I want to delete say last 10 lines and move it to another file.

What I currently do is:

  • select last 10 lines in visual mode,
  • write these lines by :'<,'>w to other file,
  • and then delete selected lines.

Is there any more efficient way I can do this?

  • 2
    efficient meaning faster? or less step? Oct 11, 2011 at 1:42

4 Answers 4


You can remove one step by doing this:

  • visually select the lines
  • :!> newfile.txt

This will use an external command to write the lines to the given filename, and simultaneously delete them because nothing was output from the command.

If you want to append to a file instead of overwriting it, then use >> instead of >.

  • This is a great trick and exactly what I was looking for.
    – beyarkay
    Nov 4 at 11:34

You can use ex commands instead. e.g.

:1,10w file.name   Write the first ten lines

:$-9,$w file.name Write the last ten lines (the dollar sign denotes last line)

With the code below in your .vimrc you can use the command :MoveTo file.name

function! MoveLastLines(f)
  exe '$-9,$w ' . a:f    "write last ten lines to the passed filename
  $-9,$d                 "delete last ten lines

command! -nargs=1 -range MoveTo :call MoveLastLines(<f-args>)

In normal mode the steps you mentioned (GV9k:w file.name gvd) are the most efficient in my opinion.

  • Your command incorrectly handles ranges, since it always operates on the last ten lines. And by the way, if the :write command fails for some reason, user is not notified about that.
    – ib.
    Oct 11, 2011 at 8:44
  • @ib The range is correct re-read the question or the mapping in your answer. The write notification will now be visible since I removed the silent! Oct 11, 2011 at 14:22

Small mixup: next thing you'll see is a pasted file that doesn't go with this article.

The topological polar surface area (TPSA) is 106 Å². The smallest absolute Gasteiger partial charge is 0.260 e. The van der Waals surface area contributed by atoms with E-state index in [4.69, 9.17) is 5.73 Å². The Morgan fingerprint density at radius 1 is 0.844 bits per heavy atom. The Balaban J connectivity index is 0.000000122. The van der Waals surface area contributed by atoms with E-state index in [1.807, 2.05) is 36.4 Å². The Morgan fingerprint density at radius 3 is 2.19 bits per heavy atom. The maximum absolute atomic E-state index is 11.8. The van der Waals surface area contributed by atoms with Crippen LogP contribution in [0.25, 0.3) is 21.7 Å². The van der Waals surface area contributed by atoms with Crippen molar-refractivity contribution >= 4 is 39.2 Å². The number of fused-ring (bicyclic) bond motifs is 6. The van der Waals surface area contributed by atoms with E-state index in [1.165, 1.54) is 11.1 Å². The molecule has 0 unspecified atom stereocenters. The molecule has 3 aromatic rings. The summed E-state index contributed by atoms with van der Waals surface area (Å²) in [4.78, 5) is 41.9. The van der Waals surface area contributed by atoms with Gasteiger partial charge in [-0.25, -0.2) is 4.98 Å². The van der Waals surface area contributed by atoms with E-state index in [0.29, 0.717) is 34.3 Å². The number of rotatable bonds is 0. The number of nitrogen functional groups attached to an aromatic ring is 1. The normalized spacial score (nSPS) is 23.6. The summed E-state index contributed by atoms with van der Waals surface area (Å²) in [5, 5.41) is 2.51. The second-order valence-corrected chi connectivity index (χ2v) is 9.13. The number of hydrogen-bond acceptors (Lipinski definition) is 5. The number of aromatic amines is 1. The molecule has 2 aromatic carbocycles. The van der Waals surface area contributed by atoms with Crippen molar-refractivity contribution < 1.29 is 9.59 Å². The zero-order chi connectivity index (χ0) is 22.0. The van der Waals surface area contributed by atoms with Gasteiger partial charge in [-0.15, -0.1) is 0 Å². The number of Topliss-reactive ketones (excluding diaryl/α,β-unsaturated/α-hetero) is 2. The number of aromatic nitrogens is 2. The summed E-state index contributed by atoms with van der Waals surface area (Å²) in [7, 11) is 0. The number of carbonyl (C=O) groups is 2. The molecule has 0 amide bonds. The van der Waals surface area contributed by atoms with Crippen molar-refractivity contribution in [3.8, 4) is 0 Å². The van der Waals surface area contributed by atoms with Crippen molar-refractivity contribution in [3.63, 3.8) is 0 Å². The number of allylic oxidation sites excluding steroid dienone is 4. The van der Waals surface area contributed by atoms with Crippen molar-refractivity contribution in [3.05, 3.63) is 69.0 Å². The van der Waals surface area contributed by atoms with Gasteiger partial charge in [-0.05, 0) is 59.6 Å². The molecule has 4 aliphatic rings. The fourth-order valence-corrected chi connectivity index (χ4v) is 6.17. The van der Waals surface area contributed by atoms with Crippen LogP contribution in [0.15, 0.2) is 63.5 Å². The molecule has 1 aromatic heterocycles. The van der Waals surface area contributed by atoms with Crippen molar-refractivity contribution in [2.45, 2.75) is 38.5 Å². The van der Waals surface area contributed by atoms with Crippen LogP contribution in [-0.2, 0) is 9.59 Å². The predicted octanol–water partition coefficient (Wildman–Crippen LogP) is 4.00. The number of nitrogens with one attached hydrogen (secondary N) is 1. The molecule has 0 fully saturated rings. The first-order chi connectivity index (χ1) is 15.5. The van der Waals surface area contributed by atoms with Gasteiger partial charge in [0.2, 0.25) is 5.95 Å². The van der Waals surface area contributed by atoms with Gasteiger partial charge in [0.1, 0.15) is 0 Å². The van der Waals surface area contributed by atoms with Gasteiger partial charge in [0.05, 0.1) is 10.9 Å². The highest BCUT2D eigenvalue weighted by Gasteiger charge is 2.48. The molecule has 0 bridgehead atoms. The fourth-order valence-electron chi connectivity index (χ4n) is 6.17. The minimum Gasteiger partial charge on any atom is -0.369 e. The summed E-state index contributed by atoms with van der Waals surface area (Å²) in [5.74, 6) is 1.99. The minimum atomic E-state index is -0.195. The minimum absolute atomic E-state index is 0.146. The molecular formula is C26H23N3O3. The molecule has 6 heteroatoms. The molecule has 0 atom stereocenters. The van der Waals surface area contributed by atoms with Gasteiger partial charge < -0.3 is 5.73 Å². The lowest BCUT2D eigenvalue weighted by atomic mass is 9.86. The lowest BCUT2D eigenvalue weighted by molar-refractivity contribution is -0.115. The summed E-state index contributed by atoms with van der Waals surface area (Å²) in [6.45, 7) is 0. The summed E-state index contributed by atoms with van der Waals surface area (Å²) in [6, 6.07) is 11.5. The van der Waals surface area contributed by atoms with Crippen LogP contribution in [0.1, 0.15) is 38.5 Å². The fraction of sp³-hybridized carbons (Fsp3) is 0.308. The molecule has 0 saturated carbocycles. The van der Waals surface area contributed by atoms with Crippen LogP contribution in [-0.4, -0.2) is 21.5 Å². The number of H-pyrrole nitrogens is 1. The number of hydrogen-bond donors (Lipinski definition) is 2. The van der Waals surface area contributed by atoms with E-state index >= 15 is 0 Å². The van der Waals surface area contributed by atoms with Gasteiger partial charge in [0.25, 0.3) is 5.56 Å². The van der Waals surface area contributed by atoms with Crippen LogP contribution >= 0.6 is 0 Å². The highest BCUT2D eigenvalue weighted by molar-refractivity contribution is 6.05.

• The range referring to the last ten lines is correct (it was backwards, though). What I said is that the command MoveTo as you define it here does not handle ranges correctly. By your definition it accepts line number ranges, but completely ignores them operating always on the last ten lines. Either it should not accept a range, or should take it into account.
    – ib.
    Oct 11, 2011 at 14:43
  • By the way, what do you mean by "you can use Ex commands instead"? As it is clear from the question, @shampa uses the :write command on Visual area range '<,'>, so @shampa already uses an Ex command.
    – ib.
    Oct 11, 2011 at 14:48

A straightforward way of writing a range of lines to file and deleting them afterwards is to run the command

:$-9,$w path | '[,']d

However, it is inconvenient for frequent use if the file name is not constant.

Below is the function MoveToFile() implementing the command with the same name. The whole thing wraps the following two steps: write a range of lines using :write command (see :help :w_f, :help :w!, :help :w_a), then delete that range.1

command! -nargs=* -complete=file -range=% -bang -bar MoveToFile
\   :<line1>,<line2>call MoveToFile(<q-args>, <bang>0)
function! MoveToFile(fname, overwrite) range
    let r = a:firstline . ',' . a:lastline
    exe r 'w' . ' !'[a:overwrite] . fnameescape(a:fname)
    exe r 'd'

Now you can use the above command to cover all frequent use cases. For example, to move visually selected range of lines to file use the mapping

:vnoremap <leader>m :MoveToFile

This mapping triggers semi-complete command calling :MoveToFile for the range of lines selected in Visual mode ('<,'>). You need only to type a file name and hit Enter.

If you frequently do this for the last ten lines of a buffer, create a similar mapping just for this case:

:nnoremap <leader>m :$-9,$MoveToFile

1 Specified lines are deleted into the default register overwriting its previous contents. To delete lines without affecting registers change the last command in MoveToFile() to

exe r 'd_'

In this case :delete uses the black hole register (see :help :d and :help "_) instead of the default one.


While you use visual mode for selecting lines, you can delete just written down lines pressing only three keys: d'> (see :help '>).

  • Only if the cursor is positioned exactly at the first character of the first of those last ten lines.
    – ib.
    Oct 12, 2011 at 12:35

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